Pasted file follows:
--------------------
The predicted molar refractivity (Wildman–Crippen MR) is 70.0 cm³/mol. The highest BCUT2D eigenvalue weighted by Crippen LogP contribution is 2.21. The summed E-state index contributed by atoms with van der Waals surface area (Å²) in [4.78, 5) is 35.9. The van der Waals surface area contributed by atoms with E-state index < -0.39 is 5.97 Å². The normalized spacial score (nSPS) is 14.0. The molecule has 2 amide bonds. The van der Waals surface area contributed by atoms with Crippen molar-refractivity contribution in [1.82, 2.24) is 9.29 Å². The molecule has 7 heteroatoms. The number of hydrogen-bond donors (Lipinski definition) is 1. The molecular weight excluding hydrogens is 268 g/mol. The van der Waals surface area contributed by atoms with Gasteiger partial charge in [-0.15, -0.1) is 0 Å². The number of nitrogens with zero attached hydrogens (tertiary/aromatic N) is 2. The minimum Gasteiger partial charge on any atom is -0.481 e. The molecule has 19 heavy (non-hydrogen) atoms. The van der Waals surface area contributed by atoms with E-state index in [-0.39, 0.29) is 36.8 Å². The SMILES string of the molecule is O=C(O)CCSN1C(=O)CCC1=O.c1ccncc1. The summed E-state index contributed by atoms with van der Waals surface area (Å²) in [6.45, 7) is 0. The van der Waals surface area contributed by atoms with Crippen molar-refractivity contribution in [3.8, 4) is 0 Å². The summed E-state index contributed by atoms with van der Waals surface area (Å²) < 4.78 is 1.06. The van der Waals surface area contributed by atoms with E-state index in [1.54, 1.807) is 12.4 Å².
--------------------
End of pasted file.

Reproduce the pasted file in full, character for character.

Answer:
The predicted molar refractivity (Wildman–Crippen MR) is 70.0 cm³/mol. The highest BCUT2D eigenvalue weighted by Crippen LogP contribution is 2.21. The summed E-state index contributed by atoms with van der Waals surface area (Å²) in [4.78, 5) is 35.9. The van der Waals surface area contributed by atoms with E-state index < -0.39 is 5.97 Å². The normalized spacial score (nSPS) is 14.0. The molecule has 2 amide bonds. The van der Waals surface area contributed by atoms with Crippen molar-refractivity contribution in [1.82, 2.24) is 9.29 Å². The molecule has 7 heteroatoms. The number of hydrogen-bond donors (Lipinski definition) is 1. The molecular weight excluding hydrogens is 268 g/mol. The van der Waals surface area contributed by atoms with Gasteiger partial charge in [-0.15, -0.1) is 0 Å². The number of nitrogens with zero attached hydrogens (tertiary/aromatic N) is 2. The minimum Gasteiger partial charge on any atom is -0.481 e. The molecule has 19 heavy (non-hydrogen) atoms. The van der Waals surface area contributed by atoms with E-state index in [-0.39, 0.29) is 36.8 Å². The SMILES string of the molecule is O=C(O)CCSN1C(=O)CCC1=O.c1ccncc1. The summed E-state index contributed by atoms with van der Waals surface area (Å²) in [6.45, 7) is 0. The van der Waals surface area contributed by atoms with Crippen molar-refractivity contribution in [3.8, 4) is 0 Å². The summed E-state index contributed by atoms with van der Waals surface area (Å²) < 4.78 is 1.06. The van der Waals surface area contributed by atoms with E-state index in [1.54, 1.807) is 12.4 Å².